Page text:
‘Playtime’ consists of similar ingredients: loved but lost are the people in search for a better life, in a Diaspora fuelled by economic and political forces. But in his recent work the characters are too anecdotal, too hastily sketched to really make a lasting impression. Although it is a whirring experience to watch the installation, it is mainly the medium and the cinematic experience that tends to catch your breath, than the message. It is a good thing that Julien chose to fictionalise several personal stories, as to create a multi-layered unity, that isn’t too obvious. He wanted to show how the art world is functioning as a capitalist venture. So from hedge fund manager, to auction and even the cleaning lady that works for an art collector, they are all working in a way within the art world, although its mechanisms could easily be stretched to fit a more general model of society. However, the characters lack relief. Even in their enthusiasm or grief, they are stuck in their role as an archetype in the story of capitalism. That fact alone causes a distance between film and viewer. ‘Playtime’ is too much of a sketch, instead of a forceful story. Stating inequality is in itself not convincing enough, especially as so many artists are pondering the long term effects of capitalism and the free market.
Still, ‘Playtime’ has a fighting chance in De Pont, where it is shown from floor to ceiling, on seven screens. This is due to the cinematic splendour of sweeping images that are Julien’s trademark. Alas, its serious component, ‘A Thousand Waves’, is shown in an incarnation only on one screen, titled ‘A Better Life’. So there is no chance of over staging ‘Playtime’. So, beauty has to serve as commentator on people and their surroundings that are linked to art as capital, growth and the accumulation of capital and goods. It does succeed in doing that, but not as effective as could be.
De Pont shows in addition to still photography, other cinematic works, in which his protagonists seem to wander around in a world that could be their natural habitat, or at times leaves them estranged as is the case in ‘Playtime’. For instance in ‘True North’ Julien puts a black person in an all white environment: the snow white landscapes of Iceland. She wanders all dressed in fur through a white landscape, while a voice-over whispers words from the account written by Matthew Henson, the first black explorer, who went in 1909 to the North Pole in the company of Robert Peary. Dislocated perhaps, there is a sense of the explorers victory, as the woman reaches the beach dressed in a free flowing, white dress.
Baltimore Filmset/Still Life, 2003, framed digital print on epsom premium photo glossy paper, courtesy the artist and Victoria Miro Gallery London.
Such is the case in the film ‘Baltimore’. Actor and director of Blaxploitation movies Marvin van Peebles sets out in the city to meet himself in the museum as a wax figure. Wax statues from the Great Black in the Wax Museum have found their way to an art museum: they are grouping around works of Piero Della Francesca in the Walter Art Museum. Julien puts statues from the Baltimore Blacks in the Wax Museum as public, ogling the Renaissance paintings. And that’s exactly where we can see alien cyborg, vaguely looking like political activist Angela Davis, flying triumphantly through the library, landing firmly on high heels. That feel of triumph, in combination with elements that call to mind Sun Ra’s Afro-futurism – science were to bring possibilities for black people to start anew in outer space, free from racist society – makes this film into a playful comment on prodding the powers-that-be.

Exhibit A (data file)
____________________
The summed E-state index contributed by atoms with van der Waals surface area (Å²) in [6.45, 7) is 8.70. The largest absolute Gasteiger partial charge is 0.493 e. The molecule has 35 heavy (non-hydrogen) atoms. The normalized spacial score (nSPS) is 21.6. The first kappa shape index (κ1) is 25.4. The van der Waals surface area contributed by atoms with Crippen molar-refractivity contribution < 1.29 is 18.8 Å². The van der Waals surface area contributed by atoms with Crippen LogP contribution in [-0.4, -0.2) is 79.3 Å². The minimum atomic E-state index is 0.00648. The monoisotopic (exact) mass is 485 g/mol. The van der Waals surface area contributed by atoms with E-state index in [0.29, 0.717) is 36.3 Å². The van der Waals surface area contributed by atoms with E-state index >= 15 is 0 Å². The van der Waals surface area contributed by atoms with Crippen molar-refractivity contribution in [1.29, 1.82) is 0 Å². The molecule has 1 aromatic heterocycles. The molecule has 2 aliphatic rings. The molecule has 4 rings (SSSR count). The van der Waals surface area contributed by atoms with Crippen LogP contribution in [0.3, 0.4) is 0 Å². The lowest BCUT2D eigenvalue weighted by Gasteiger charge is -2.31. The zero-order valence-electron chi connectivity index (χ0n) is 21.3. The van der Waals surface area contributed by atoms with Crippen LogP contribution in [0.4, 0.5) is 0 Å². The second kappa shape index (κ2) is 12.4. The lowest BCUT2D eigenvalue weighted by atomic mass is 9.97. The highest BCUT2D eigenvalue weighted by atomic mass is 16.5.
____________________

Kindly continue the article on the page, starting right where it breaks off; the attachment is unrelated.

Isaac Julien is a filmmaker and a visual artist. His artworks all benefit from his experience as a filmmaker. Fragmented stories are interwoven, quite beauteous and intelligible. Choosing often for more than one perspective, allows him to sketch deficit alongside resilience, all influenced by forces that can bring about rather inhumane effects. ‘Playtime’ does fit neatly into that categorisation. Even though it is less provocative, too obvious at times. Perhaps a reason for that is that Julien based all the characters on people in his surroundings. That of course makes it personal, small scale, realistic. But Julien excels in adapting histories and mythologies that seem on occasion to be slightly larger than life. This particular choice of material sharpens the meaning in his work, even though in the end it’s all about the individual in a tight spot, wandering literally on screen in an attempt to find a way out.
Isaac Julien, ‘Playtime’, De Pont, Tilburg. www.depont.nl, until 31th of May
Machteld Leij is an art historian from Leiden. She works as an independent writer and critic. She publishes in several magazines in and outside of The Netherlands.
See also posts in archive Africanah.org, among others about ‘Looking for Langston’ of Julien.